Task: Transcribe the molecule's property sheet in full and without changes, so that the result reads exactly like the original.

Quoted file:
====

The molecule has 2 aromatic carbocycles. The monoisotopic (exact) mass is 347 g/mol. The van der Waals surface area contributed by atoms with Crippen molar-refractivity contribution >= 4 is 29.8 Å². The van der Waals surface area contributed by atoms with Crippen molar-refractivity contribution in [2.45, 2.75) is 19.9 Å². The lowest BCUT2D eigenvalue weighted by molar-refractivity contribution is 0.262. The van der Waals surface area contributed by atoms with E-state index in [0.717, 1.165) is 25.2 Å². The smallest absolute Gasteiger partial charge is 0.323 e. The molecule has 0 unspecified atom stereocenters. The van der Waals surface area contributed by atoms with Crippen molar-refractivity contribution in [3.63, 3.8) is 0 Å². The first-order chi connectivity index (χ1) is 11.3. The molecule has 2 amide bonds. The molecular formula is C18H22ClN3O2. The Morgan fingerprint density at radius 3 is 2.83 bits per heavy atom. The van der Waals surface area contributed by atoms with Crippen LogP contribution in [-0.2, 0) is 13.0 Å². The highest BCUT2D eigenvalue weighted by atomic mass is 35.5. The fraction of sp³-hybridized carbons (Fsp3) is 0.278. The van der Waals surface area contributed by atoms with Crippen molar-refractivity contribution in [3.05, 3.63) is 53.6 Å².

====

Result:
The molecule has 2 aromatic carbocycles. The monoisotopic (exact) mass is 347 g/mol. The van der Waals surface area contributed by atoms with Crippen molar-refractivity contribution >= 4 is 29.8 Å². The van der Waals surface area contributed by atoms with Crippen molar-refractivity contribution in [2.45, 2.75) is 19.9 Å². The lowest BCUT2D eigenvalue weighted by molar-refractivity contribution is 0.262. The van der Waals surface area contributed by atoms with E-state index in [0.717, 1.165) is 25.2 Å². The smallest absolute Gasteiger partial charge is 0.323 e. The molecule has 0 unspecified atom stereocenters. The van der Waals surface area contributed by atoms with Crippen molar-refractivity contribution in [3.63, 3.8) is 0 Å². The first-order chi connectivity index (χ1) is 11.3. The molecule has 2 amide bonds. The molecular formula is C18H22ClN3O2. The Morgan fingerprint density at radius 3 is 2.83 bits per heavy atom. The van der Waals surface area contributed by atoms with Crippen LogP contribution in [-0.2, 0) is 13.0 Å². The highest BCUT2D eigenvalue weighted by atomic mass is 35.5. The fraction of sp³-hybridized carbons (Fsp3) is 0.278. The van der Waals surface area contributed by atoms with Crippen molar-refractivity contribution in [3.05, 3.63) is 53.6 Å².